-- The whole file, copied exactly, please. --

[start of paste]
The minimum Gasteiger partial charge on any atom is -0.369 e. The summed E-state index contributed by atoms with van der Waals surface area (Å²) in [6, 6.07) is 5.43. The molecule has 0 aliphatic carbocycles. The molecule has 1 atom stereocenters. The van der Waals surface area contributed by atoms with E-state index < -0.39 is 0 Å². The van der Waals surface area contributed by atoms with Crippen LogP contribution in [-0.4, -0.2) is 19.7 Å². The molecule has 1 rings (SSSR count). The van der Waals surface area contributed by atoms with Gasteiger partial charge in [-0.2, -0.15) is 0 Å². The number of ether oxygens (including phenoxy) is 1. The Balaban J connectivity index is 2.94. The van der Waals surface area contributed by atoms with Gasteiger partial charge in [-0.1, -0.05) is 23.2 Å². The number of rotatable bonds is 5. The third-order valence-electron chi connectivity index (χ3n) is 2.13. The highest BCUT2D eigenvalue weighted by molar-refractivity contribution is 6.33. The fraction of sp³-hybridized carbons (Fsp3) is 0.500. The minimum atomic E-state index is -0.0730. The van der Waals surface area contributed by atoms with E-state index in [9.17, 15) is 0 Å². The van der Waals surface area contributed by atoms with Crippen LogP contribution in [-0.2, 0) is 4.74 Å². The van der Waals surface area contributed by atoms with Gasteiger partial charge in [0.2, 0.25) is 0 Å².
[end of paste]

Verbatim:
The minimum Gasteiger partial charge on any atom is -0.369 e. The summed E-state index contributed by atoms with van der Waals surface area (Å²) in [6, 6.07) is 5.43. The molecule has 0 aliphatic carbocycles. The molecule has 1 atom stereocenters. The van der Waals surface area contributed by atoms with E-state index < -0.39 is 0 Å². The van der Waals surface area contributed by atoms with Crippen LogP contribution in [-0.4, -0.2) is 19.7 Å². The molecule has 1 rings (SSSR count). The van der Waals surface area contributed by atoms with Gasteiger partial charge in [-0.2, -0.15) is 0 Å². The number of ether oxygens (including phenoxy) is 1. The Balaban J connectivity index is 2.94. The van der Waals surface area contributed by atoms with Gasteiger partial charge in [-0.1, -0.05) is 23.2 Å². The number of rotatable bonds is 5. The third-order valence-electron chi connectivity index (χ3n) is 2.13. The highest BCUT2D eigenvalue weighted by molar-refractivity contribution is 6.33. The fraction of sp³-hybridized carbons (Fsp3) is 0.500. The minimum atomic E-state index is -0.0730. The van der Waals surface area contributed by atoms with E-state index in [9.17, 15) is 0 Å². The van der Waals surface area contributed by atoms with Crippen LogP contribution in [-0.2, 0) is 4.74 Å². The van der Waals surface area contributed by atoms with Gasteiger partial charge in [0.2, 0.25) is 0 Å².